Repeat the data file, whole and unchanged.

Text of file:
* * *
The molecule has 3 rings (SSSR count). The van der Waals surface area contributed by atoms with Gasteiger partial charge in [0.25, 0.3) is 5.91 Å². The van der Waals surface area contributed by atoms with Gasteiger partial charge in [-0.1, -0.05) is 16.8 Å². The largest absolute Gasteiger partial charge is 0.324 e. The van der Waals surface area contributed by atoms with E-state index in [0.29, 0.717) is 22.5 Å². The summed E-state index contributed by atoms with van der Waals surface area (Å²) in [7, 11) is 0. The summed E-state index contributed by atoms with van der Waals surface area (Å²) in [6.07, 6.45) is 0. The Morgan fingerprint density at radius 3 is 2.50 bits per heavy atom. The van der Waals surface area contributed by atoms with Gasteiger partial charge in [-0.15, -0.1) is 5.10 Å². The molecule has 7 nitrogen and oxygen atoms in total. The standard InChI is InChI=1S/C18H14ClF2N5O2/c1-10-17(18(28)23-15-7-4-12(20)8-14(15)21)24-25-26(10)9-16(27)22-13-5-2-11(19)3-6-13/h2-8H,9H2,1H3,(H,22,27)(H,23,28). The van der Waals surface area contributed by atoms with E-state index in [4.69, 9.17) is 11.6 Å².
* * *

The molecule has 3 rings (SSSR count). The van der Waals surface area contributed by atoms with Gasteiger partial charge in [0.25, 0.3) is 5.91 Å². The van der Waals surface area contributed by atoms with Gasteiger partial charge in [-0.1, -0.05) is 16.8 Å². The largest absolute Gasteiger partial charge is 0.324 e. The van der Waals surface area contributed by atoms with E-state index in [0.29, 0.717) is 22.5 Å². The summed E-state index contributed by atoms with van der Waals surface area (Å²) in [7, 11) is 0. The summed E-state index contributed by atoms with van der Waals surface area (Å²) in [6.07, 6.45) is 0. The Morgan fingerprint density at radius 3 is 2.50 bits per heavy atom. The van der Waals surface area contributed by atoms with Gasteiger partial charge in [-0.15, -0.1) is 5.10 Å². The molecule has 7 nitrogen and oxygen atoms in total. The standard InChI is InChI=1S/C18H14ClF2N5O2/c1-10-17(18(28)23-15-7-4-12(20)8-14(15)21)24-25-26(10)9-16(27)22-13-5-2-11(19)3-6-13/h2-8H,9H2,1H3,(H,22,27)(H,23,28). The van der Waals surface area contributed by atoms with E-state index in [4.69, 9.17) is 11.6 Å².